Jews for Jesus picks Palm Beach County as battleground for conversion

The Sun-Sentinel/December 15, 2003
By Leon Fooksman

Competing Jewish outreach and Christian messianic organizations waged separate battles over the weekend to win over the followers of Judaism.

About 250 supporters of Jews For Jesus gathered Friday night at Florida Atlantic University in Boca Raton for a religious concert that began with a Hebrew prayer and the lighting of Sabbath candles. They clapped, sang and danced as they affirmed their claim that one can be Jewish and believe in Jesus at the same time.

To blunt their message, about 75 backers of the American Jewish Committee heard speakers Sunday night at Temple Beth El of Boca Raton reject the argument that Jesus was the long-promised Messiah and affirm that when someone accepts Jesus, he or she rejects Judaism. They called the messianic group's tactics deceptive and inappropriate.

Palm Beach County is the setting of a theological clash. It ignited Dec. 8 when the Jews For Jesus ministry began targeting the area as part of the Behold Your God campaign aimed at hitting 65 areas with 25,000 or more Jews by 2006.

Backed by a number of area churches, as well as messianic-style congregations that share its outlook of evangelizing Jews, Jews for Jesus, founded 30 years ago, has a budget of more than $24 million, offices around the world and a full-time paid staff of 240. They are part of the "messianic Jewish" movement, made of Jewish-born Christians who believe Jesus fulfilled Hebrew prophecies of a Messiah. Estimates of their numbers range from 75,000 to a quarter-million.

"Every Jew is precious," Leonard Greenberg, president of Palm Beach County's chapter of the American Jewish Committee, said at Temple Beth El. "We can't afford to lose any of our brethren."

The Jews For Jesus blitz has brought to the area three or four dozen evangelists wearing T-shirts and driving vans sporting the Jews for Jesus logo. They are passing out Jews for Jesus literature in about 30 locations, including malls.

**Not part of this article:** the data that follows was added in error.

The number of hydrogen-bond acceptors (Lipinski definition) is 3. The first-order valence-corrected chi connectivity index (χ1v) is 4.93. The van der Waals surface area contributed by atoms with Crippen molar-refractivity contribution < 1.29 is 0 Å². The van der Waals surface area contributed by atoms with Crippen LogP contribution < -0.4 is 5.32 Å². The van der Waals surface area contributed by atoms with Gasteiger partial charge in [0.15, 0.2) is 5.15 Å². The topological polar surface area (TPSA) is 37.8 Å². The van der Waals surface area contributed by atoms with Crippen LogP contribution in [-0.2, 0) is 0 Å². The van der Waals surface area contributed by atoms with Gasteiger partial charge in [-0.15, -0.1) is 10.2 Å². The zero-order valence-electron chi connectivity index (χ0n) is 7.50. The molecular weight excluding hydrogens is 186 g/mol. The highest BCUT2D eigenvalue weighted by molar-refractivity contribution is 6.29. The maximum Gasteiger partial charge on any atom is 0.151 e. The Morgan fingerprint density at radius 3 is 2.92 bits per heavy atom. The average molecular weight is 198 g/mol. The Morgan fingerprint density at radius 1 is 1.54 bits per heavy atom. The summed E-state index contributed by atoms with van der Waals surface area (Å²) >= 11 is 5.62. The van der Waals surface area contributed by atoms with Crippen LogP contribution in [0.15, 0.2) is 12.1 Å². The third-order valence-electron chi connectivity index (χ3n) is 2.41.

Also part of the operation have been direct mail, phone calls and the FAU concert, where the crowd included South Floridians with a broad mix of races and religious backgrounds. Some said they were born Jewish and accepted messianic Judaism as adults. Others became messianic Jews after marrying Christians. And some were Christians who felt a kinship with Jews.

Reggie Douglas, 52, a born-again Christian from Baton Rouge, La., said he was traveling around the country with Jews for Jesus. "I felt like the Jewish people needed to hear the Gospel of Jesus, and I wanted to bring it to them," he said.

People attending the Friday celebration, also sponsored by Ayts Chayim Messianic Synagogue in Boca Raton, said they were acutely aware their beliefs threaten many Jews.

"This is a 2000-year-old debate," said Ira Brawer, 53, Ayts Chayim's spiritual leader. "Jesus is a Jewish man. Whether or not we believe in him, why does that not make us Jewish?"

Brawer said he was raised in New York by parents who escaped Hitler's Germany in World War II. And at age 30, after studying the old and new testaments, Brewar came to the conclusion "Jesus had to be the Messiah."

Much of the messianic Jewish movement's logic is flawed and "dressed up in Jewish clothes," said Scott Hillman, during the Temple Beth El meeting. He is the Baltimore director of Jews for Judaism.

Hillman played a video showing how messianic Jews use patriotic Jewish songs and biblical verses to twist their message to unknowing Jews, particularly in the atheist states of the former Soviet Union.

"It's a slick marketing technique. They perfected it over 30 years," Hillman said.

Jews For Jesus plans to continue its Palm Beach County campaign until Dec. 23.

The American Jewish Committee and Hillman's organization vow to follow its every step and counteract the messages.

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